Arts

    The compelling new documentary, “McQueen” opening at the Landmark Ritz Five on Aug. 10, recounts the rollercoaster life and career of the late, great, out gay designer Lee Alexander McQueen. In five chapters, co-directors Ian Bonhôte and Peter Ettedgui trace the subject’s humble origins and phenomenal rise to the top of the fashion industry. According to revealing interviews with family members, collaborators and boyfriends, McQueen was passionate, focused and romantic — and not afraid to shock. One naughty runway show, titled “The Highland Rape,” generated headlines for featuring nudity, violence against women and pubic hair. His mantra was, “Be as different as you can,” and as “McQueen” illustrates, his daring paid off handsomely. He secured a job as chief designer at Givenchy (where he treated his staff like equals) while also designing his eponymous line. His risqué shows, prominently featured in the doc, were spectacles. Watch as two robots “paint” Shalom Harlow modeling a white dress, or his Voss show, featuring one-way mirrors and moths, and try not to be wowed. “McQueen” will also wow viewers who want to marvel at the outrageous couture and extraordinary silhouettes. The filmmakers address the designer’s personal demons: He became unhappy as a celebrity, and the pressure to achieve — along with drug use, surgeries (to look thinner) and even an HIV diagnosis — took a toll on his life. Lonely and depressed, he eventually took his life. While “McQueen” may be a mix of hagiography and cautionary tale, the film — like the designer’s shows — generates real emotions.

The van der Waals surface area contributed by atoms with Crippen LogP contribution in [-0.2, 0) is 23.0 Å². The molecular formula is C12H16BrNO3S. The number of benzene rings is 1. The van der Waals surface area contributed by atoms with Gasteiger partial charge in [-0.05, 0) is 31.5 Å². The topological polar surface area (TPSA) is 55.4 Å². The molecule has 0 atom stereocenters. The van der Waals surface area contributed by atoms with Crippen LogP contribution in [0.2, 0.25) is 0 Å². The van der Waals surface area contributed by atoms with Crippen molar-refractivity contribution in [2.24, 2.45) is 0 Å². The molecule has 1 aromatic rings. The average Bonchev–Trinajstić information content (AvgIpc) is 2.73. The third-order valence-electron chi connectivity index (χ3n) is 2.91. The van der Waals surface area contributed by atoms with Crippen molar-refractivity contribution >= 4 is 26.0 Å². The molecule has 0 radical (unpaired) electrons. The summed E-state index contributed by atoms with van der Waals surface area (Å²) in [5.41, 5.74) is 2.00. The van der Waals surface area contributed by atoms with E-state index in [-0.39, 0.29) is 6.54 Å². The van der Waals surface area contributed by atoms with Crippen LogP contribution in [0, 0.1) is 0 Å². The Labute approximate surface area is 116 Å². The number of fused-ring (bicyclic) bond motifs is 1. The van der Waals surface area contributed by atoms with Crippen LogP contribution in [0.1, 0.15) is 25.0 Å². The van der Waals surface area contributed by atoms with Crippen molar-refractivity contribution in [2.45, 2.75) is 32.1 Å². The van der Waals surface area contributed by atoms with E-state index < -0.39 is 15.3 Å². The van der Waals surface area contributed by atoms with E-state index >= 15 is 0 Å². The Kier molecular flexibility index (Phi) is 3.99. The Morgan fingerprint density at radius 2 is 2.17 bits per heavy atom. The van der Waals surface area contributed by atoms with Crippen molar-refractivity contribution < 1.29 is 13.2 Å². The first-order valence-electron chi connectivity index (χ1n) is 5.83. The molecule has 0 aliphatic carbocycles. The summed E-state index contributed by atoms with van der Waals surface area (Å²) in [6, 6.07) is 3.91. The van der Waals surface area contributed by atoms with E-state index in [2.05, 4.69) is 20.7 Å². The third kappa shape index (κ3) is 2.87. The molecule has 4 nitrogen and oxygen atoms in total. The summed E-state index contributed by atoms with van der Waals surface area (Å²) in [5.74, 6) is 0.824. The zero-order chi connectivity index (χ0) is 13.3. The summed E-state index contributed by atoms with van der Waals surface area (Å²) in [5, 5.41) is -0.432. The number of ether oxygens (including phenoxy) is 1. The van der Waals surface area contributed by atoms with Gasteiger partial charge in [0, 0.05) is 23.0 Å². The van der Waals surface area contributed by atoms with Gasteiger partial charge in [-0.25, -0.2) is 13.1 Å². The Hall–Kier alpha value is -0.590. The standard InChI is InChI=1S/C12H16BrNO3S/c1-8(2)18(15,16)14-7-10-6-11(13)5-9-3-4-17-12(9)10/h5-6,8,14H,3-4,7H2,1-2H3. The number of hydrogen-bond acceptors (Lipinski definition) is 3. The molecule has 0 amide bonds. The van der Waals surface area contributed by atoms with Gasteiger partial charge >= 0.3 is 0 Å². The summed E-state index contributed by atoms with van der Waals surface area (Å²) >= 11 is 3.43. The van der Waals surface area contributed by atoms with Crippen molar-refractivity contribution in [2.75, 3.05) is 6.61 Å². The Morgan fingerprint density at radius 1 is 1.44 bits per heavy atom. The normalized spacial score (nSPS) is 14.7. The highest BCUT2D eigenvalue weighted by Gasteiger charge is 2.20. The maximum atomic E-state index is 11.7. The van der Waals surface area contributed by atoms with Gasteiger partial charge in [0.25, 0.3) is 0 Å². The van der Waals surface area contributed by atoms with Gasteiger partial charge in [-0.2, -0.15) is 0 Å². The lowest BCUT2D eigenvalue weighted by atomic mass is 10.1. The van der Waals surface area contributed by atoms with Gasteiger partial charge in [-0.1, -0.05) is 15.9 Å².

Everybody who knows me knows that I am more than a little enamored with our upstairs geographic neighbor. Being a comedian, I get to spend a considerable amount of time in Canada every year. If you’ve never been there, I suggest you visit, you know … before these ham-fisted Trump tariffs mess it up for everybody.

Film festivals devoted to under-represented communities in cinema provide the best opportunities to see reflections of self on screen.

Now in its seventh year, the Black Star Film Festival, unspooling Aug. 2-5 at various locations in Philadelphia, offers 80 shorts, documentaries and features that depict African-American, African-diaspora and other communities.

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